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QTL for IT Educators > News > Article Summaries > Current Article
Studies shed light on students, technology
March 2004

RALEIGH , NC -- A survey of teens confirms they are increasingly tech-savvy. A study of high schools finds most have students providing technical support. And a coalition of organizations starts working on guidelines for school technology directors setting up student tech support teams. Those are just a handful of examples of how students' understanding and use of technology is increasingly in the spotlight across the country.

A 2003 National School Boards Foundation study shows more than 60% of high schools have students performing maintenance and troubleshooting on computers. However, the study notes that in most cases, schools lack a formal process for training those students or managing their tech support efforts.

That study is one of the factors behind a new effort by a coalition of groups that deal with student technology issues. The Youth Technology Support Collaborative includes non-profits like ExplorNet, NetDay and the Consortium for School Networking (CoSN) that deal with schools, as well as IT companies including Apple, Microsoft and Dell. The group is working on a handbook of resources and Best Practices for schools that have students performing tech support.

The Centers for Quality Teaching & Learning™ CEO David Boliek says the new research highlights the need for programs focused on the effective teaching of technology. "It's more important now than ever before," he says. "The teacher plays a critical role, and quality professional development is essential."

Students in QTL/ExplorNet-affiliated schools have long provided tech support for their school districts, as hands-on experiences provided by that opportunity are a foundation of the ExplorNet approach to IT education. This year, QTL/ExplorNet is adding its own handbook on student tech support to the materials and resources it provides teachers of its Computer Engineering and Networking courses.

Meanwhile, the national NetDay organization has uncovered some astounding facts concerning students' comfort with technology after surveying more than 200,000 young people from coast to coast. NetDay's "SpeakUp Day" project found, "Today's students are very technology savvy, feel strongly about the positive value of technology and rely upon technology as an essential and preferred component of every aspect of their lives." The major findings from the report are:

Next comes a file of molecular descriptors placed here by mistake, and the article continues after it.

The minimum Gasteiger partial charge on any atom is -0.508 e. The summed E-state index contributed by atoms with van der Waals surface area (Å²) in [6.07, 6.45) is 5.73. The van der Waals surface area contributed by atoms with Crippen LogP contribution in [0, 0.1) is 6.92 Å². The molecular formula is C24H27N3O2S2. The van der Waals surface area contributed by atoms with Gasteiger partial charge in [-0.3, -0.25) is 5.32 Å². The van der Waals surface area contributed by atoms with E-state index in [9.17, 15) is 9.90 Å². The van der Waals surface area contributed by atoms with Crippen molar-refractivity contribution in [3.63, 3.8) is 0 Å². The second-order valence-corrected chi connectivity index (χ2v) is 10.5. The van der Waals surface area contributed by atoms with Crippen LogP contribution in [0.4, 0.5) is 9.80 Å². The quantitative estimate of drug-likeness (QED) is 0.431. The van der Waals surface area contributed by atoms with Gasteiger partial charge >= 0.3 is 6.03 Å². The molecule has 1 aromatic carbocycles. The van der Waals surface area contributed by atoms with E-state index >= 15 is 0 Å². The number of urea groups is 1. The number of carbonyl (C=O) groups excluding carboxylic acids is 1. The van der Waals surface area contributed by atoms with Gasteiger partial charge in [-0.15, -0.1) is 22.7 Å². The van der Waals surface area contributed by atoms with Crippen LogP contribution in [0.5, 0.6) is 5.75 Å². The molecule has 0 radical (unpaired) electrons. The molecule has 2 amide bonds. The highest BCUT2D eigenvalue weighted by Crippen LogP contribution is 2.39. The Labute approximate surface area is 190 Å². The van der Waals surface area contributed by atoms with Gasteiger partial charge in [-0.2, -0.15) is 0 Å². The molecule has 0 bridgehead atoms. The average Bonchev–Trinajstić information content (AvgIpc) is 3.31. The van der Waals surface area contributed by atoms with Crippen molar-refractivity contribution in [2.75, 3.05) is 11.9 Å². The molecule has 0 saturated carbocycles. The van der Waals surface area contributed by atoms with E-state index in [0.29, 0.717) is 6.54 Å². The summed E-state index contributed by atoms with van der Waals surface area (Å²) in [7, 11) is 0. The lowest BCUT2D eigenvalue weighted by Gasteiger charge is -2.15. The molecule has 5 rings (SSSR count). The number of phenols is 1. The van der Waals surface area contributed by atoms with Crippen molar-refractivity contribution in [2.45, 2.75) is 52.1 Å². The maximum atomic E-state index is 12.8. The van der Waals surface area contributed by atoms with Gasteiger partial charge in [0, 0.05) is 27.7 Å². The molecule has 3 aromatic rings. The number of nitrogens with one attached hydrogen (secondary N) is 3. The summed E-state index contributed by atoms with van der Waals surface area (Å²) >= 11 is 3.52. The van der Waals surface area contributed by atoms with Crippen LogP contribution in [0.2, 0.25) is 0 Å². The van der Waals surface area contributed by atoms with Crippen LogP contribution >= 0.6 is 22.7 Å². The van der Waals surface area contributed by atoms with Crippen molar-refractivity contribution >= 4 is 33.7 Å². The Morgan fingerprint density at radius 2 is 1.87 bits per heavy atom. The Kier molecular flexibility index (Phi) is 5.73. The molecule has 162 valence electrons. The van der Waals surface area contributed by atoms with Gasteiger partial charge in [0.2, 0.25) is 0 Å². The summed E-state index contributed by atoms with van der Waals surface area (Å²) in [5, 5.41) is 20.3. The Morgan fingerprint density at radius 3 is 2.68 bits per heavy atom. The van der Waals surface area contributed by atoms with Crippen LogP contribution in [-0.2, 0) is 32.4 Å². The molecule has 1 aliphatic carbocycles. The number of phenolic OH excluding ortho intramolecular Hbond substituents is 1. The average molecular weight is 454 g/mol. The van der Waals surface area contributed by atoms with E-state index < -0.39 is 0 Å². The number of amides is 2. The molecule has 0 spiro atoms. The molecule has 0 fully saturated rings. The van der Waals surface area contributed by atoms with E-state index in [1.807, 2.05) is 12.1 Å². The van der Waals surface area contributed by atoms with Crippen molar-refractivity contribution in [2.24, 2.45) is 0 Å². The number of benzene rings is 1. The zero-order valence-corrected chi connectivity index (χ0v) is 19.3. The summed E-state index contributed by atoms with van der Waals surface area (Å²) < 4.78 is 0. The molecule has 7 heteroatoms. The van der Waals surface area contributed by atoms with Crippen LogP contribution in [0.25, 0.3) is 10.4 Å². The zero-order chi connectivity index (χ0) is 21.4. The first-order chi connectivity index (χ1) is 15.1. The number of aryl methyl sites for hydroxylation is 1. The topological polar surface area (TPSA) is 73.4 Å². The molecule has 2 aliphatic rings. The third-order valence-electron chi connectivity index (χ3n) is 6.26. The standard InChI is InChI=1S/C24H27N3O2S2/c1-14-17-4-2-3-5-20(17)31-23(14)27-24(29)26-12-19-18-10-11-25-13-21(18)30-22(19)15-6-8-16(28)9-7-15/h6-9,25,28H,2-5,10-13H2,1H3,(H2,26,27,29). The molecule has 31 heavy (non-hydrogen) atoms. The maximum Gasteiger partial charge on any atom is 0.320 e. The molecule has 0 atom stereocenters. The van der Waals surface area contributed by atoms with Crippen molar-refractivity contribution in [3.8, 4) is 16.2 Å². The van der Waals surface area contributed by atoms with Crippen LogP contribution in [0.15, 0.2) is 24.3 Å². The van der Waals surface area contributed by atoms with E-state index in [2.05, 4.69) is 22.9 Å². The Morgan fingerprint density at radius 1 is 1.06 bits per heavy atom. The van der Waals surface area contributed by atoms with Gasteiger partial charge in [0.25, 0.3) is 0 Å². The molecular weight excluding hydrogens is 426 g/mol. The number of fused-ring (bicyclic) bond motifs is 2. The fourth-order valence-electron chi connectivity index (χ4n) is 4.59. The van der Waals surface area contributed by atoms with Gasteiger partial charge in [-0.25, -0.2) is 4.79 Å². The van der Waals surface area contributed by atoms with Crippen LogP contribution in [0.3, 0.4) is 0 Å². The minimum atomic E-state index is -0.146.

•  "Today's students are very tech savvy and comfortable using technology as an essential component of every aspect of their lives.

•  They are not just using technology in different ways, they are approaching their life and their daily activities differently because of technology.

•  The way that students are using technology gets more sophisticated as they get older. but do not underestimate the younger children's capacity for using technology meaningfully.

•  A new digital disconnect is emerging between students who are very tech savvy and ones who still view themselves as beginners.

•  Technology is allowing today's students to be ultra-communicators."

The survey found that 29% of K-3 students, 45% of grade 4-6 students, and 79% of grade 7-12 students have email accounts. In fact, 12% of those in middle and high school grades have at least FOUR email accounts! 70% in that age group use Instant Messaging to talk to their friends on the Internet, and more than half say they know more of their friends' screen names than home phone numbers.

Tellingly, 71% of those in grades 4-12 say they enjoy using technology and learning new ways to use it, and 95% consider it important or very important to their education. But most say they learned the majority of what they know about technology at home, rather than at school. Problems include lack of time to use technology in class, slow access time to get on the Internet, and school filters and firewalls.

More information about the SpeakUp project is at www.netda.org.

For more information, contact Robin Fred via e-mail at or call him at 888.507.3800.

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